Gertie, my inner squirrel, and I had a number of conferences regarding the best way to add texture to the borders. During one of our meetings, she mentioned she had heard that this was such a plain project. She asked if it was possible to ramp up the quilting so that it elevated the string piecing. I asked if I could figure out a design so that it too could add to the illusion of the project. Gertie liked my question and I liked her question. 

I thought about dividing the space so that if I were looking to the project from a height, each border would have a little different amount of the design showing. Then, I tried to quilt a line to divide the space. I couldn't hold the ruler. 
Design after the first border was quilted

I was in a car accident in 2009 where I was rear ended/shoved into the car in front of me; then rear ended/shoved into the car in front of me a second time. Over time, I've improved a lot; but, I have reduced feeling
in my fingers. I think I have a hold of something; but, I don't! I needed to figure out an alternate option to divide the space.

In the end, I used the blue wash away Clover marker, the ruler to mark the line. I quilted it with the walking foot and then I added three more lines of quilting to give more definition between the two areas. I did find that I needed to stitch with a white thread on the white fabric.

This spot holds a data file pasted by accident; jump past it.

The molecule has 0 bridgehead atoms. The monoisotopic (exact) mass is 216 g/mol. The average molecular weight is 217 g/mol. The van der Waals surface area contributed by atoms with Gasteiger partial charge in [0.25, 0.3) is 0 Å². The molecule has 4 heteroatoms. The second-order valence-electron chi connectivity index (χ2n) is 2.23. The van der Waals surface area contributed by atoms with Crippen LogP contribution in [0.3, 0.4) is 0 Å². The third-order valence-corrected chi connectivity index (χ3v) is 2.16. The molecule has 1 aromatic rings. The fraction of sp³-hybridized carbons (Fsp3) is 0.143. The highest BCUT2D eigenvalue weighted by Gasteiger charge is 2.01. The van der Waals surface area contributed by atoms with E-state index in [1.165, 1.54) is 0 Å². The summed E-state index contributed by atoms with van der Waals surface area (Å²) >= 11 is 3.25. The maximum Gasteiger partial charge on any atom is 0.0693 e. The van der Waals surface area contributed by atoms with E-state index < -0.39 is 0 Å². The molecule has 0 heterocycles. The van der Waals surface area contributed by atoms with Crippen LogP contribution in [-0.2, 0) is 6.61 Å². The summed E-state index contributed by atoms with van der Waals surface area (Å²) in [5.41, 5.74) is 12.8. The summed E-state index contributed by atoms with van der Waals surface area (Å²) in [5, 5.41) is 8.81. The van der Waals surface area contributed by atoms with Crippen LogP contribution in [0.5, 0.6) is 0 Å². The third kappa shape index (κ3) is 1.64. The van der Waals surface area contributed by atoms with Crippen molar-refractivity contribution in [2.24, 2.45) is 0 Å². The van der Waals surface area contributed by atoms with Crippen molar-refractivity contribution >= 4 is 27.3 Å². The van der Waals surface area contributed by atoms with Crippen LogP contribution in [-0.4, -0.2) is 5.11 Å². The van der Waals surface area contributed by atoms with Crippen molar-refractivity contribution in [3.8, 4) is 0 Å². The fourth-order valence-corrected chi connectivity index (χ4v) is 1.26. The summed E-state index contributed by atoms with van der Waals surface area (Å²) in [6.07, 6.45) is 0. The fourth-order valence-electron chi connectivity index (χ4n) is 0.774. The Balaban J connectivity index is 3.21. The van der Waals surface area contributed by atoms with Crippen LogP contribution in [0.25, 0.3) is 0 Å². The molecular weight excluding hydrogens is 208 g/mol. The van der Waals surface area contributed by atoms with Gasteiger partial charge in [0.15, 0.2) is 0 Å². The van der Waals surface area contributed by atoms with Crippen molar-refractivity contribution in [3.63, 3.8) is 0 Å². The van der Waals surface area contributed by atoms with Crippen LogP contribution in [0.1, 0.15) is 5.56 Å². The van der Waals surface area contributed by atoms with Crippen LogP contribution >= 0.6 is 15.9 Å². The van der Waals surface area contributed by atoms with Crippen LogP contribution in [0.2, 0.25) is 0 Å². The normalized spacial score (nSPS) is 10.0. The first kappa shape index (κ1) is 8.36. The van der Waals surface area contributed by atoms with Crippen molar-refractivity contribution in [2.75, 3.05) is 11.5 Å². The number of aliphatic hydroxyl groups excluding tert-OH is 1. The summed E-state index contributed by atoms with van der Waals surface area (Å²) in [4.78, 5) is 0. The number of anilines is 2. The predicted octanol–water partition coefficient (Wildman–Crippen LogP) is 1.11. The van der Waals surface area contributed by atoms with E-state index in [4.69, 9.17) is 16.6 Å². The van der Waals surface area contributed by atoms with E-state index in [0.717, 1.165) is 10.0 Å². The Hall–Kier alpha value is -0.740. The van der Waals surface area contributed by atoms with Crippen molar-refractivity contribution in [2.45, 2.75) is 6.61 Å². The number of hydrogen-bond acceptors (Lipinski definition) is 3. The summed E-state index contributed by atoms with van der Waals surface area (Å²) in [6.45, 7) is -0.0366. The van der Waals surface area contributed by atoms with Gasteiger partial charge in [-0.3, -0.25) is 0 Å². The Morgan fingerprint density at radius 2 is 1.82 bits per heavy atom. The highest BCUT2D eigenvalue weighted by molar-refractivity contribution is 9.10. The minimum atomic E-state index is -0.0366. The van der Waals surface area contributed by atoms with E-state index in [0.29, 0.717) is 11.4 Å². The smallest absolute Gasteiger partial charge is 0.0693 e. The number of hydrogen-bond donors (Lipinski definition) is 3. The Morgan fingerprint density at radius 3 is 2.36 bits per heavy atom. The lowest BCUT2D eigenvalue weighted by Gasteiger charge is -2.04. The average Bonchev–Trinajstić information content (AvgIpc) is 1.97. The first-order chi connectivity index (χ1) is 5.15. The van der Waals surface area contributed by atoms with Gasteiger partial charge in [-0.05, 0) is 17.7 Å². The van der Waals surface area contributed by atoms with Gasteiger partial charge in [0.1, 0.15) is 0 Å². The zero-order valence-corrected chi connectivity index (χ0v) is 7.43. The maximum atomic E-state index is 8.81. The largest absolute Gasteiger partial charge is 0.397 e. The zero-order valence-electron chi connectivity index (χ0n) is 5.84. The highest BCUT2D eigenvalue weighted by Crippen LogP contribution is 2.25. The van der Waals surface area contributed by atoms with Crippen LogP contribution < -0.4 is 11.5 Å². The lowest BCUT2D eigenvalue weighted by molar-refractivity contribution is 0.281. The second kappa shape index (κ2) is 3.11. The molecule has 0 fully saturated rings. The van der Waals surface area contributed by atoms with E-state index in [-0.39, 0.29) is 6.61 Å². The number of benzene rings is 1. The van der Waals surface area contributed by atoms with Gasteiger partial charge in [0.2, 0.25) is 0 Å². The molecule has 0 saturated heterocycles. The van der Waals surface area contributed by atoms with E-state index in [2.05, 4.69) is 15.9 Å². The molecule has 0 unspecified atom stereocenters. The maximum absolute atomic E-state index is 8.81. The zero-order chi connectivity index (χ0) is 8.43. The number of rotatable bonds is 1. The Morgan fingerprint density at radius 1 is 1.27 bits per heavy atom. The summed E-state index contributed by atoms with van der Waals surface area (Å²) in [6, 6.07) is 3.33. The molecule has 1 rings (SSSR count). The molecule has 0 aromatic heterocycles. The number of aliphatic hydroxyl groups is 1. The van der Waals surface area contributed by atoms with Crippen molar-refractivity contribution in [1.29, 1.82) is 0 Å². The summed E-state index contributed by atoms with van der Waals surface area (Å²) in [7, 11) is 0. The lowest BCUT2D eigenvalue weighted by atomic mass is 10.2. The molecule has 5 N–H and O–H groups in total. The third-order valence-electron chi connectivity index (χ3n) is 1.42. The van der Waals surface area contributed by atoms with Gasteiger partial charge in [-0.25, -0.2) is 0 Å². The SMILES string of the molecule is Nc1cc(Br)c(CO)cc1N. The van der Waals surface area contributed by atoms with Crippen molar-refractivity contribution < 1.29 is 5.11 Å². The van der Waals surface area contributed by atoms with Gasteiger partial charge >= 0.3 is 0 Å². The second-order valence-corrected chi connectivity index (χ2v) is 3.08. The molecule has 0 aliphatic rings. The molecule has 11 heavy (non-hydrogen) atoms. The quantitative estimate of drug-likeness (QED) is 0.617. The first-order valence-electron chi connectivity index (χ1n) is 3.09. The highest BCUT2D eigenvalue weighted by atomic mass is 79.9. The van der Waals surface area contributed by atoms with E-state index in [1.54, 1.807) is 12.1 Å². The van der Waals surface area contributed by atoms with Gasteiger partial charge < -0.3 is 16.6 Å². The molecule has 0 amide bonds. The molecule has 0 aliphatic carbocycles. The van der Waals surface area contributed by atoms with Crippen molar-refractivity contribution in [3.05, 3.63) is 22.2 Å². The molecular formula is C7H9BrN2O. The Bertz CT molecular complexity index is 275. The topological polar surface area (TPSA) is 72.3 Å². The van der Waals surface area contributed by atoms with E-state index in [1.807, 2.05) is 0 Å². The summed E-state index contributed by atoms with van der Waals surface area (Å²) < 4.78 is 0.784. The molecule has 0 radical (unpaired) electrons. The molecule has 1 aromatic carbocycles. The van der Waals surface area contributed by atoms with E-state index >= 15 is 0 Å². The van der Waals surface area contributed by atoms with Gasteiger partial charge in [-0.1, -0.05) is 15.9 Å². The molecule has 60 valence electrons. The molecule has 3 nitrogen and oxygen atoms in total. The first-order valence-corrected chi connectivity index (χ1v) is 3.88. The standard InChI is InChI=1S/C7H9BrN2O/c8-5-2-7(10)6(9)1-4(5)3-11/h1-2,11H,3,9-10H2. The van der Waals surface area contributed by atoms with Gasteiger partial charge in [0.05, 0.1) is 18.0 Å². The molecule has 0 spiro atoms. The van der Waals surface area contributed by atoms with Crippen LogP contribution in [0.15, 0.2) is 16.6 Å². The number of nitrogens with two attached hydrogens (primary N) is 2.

The three borders and corner stone

Once I had defined the two areas; I free motion quilted some texture on the inside of the border. I followed up with quarter inch lines in the outer section of the border. I liked it. My plan then was to increase the free motion area in the other two borders while decreasing the straight line quilting area in the other two borders.

In the second border, I increased the curve depth which decreased the straight line quilting. I didn't follow a mathematical plan. If it looked good to my eye, I went with